Gold, Karli Ayn (2020-02). 3D Printed Blood Vessels for Translational Medicine. Doctoral Dissertation. Thesis uri icon


  • Vascular diseases, such as atherosclerosis and thrombosis, are the leading cause of morbidity and mortality worldwide. Despite major advancements to develop therapeutic interventions, the pathophysiology as it applies to humans is largely unclear and treatments limited. Thus, there is a critical need to increase our understanding of vascular physiology and assess emerging interventions in order to accelerate therapeutic development. Here, we designed a three-dimensional (3D) bioprinted vascular tissue platform that recapitulates both the multicellular constituents and tissue architecture innate to human vessels. Specifically, we introduced a new class of nanoengineered, hydrogel-based bioinks to fabricate anatomically accurate (10 mm diameter, 1 cm long), multicellular vessels with high printability, structural stability, and cytocompatibility. This approach permits for long-term co-culture of vascular smooth muscle cells (VSMCs) and endothelial cells (ECs), providing the opportunity to model vessel function and pathophysiology. To validate the ability of this platform to accurately reflect and model the onset of vascular thromboinflammation, 3D printed vessels were treated with the cytokine tumor necrosis factor-? (TNF-?), disrupting vascular EC barrier function. In the presence of a confluent lumen without TNF-? stimulation, no clotting was observed upon blood perfusion. However, in cytokine-treated vessels, a dose-dependent response in clotting formation was observed. Furthermore, a significantly altered clotting phenomena was observed in EC-VSMC co-cultures relative to independent cell culture, suggesting cellular cross-talk and communication within the 3D printed model. Overall, these studies demonstrate the ability of 3D bioprinted vessels to recapitulate human in vivo pathophysiology, thus illustrating the essential coupling between biology, engineering, and material science, impacting preclinical research studies.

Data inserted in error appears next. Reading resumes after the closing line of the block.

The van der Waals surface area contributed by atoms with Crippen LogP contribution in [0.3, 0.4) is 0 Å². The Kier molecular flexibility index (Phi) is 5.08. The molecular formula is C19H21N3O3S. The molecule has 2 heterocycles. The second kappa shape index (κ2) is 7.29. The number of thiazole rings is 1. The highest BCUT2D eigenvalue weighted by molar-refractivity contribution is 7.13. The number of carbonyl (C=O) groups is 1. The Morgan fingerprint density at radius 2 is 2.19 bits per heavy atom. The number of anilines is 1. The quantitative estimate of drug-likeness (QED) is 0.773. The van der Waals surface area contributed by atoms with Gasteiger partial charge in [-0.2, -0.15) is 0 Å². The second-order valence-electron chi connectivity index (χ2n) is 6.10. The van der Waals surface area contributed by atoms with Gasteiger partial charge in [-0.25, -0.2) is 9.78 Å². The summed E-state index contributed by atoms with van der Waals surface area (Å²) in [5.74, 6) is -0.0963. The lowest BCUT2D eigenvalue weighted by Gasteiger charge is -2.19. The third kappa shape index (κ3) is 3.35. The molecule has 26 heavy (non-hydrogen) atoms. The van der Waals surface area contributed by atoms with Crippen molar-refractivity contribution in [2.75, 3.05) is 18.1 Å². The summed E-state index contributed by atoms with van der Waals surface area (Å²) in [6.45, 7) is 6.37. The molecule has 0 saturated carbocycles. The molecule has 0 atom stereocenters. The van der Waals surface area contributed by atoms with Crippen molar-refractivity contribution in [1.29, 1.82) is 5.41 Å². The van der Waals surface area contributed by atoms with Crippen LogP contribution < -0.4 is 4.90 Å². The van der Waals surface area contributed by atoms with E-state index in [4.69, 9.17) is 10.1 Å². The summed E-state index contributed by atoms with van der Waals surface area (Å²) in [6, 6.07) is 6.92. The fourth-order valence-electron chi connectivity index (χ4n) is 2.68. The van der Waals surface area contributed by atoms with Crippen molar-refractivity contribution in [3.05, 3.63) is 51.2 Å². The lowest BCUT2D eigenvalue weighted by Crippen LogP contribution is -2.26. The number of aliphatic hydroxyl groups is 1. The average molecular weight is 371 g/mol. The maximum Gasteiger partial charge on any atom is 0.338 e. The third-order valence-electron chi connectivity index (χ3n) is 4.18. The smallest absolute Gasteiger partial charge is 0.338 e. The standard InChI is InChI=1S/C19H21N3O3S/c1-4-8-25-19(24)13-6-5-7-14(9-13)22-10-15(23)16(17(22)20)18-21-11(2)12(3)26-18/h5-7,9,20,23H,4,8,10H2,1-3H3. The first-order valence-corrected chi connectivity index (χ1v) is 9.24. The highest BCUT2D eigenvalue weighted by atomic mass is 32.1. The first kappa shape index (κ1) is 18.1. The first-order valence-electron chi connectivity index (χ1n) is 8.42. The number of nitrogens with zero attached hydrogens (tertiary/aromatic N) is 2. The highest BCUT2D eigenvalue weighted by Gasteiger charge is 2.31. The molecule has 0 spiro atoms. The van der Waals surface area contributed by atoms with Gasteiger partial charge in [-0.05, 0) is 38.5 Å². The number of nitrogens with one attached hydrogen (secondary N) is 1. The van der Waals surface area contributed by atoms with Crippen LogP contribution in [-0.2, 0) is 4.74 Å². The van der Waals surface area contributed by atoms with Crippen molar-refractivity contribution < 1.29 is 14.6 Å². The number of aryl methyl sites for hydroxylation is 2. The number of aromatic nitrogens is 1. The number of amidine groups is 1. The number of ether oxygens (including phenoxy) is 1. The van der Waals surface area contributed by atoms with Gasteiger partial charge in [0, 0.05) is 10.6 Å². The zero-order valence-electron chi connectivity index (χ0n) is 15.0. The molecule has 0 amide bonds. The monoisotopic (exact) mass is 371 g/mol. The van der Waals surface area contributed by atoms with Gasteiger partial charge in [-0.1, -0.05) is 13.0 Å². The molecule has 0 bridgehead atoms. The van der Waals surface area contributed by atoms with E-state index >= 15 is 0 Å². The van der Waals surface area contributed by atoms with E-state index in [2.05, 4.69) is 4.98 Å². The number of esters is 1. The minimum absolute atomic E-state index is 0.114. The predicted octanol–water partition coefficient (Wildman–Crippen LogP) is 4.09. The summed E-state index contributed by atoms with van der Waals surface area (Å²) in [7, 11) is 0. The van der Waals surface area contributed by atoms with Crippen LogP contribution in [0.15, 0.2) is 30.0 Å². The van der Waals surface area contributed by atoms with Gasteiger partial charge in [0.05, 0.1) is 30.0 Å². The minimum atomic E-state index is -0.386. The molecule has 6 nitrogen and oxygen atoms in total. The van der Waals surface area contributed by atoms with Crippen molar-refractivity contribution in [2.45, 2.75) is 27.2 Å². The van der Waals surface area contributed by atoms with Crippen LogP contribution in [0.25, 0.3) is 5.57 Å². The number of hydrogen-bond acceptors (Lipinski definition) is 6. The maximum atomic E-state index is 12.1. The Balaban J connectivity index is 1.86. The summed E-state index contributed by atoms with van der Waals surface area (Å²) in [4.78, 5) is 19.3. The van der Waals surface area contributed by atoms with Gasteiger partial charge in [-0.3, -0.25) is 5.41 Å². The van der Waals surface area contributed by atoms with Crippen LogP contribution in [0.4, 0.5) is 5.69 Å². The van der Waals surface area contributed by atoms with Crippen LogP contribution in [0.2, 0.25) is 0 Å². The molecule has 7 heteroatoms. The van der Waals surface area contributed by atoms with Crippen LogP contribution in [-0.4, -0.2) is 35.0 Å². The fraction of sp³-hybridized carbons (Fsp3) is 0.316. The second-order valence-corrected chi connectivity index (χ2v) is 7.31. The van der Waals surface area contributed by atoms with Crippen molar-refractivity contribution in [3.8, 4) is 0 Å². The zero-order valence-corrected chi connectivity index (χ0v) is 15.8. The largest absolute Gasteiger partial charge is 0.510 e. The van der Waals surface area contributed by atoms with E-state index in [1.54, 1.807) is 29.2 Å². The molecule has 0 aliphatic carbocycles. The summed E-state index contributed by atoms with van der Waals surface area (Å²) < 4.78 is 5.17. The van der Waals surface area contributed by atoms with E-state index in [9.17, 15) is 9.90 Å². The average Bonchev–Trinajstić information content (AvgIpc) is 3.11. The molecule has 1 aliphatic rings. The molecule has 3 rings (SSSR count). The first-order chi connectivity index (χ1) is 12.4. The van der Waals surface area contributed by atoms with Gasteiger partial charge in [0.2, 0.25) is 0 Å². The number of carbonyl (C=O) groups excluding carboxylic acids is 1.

publication date

  • February 2020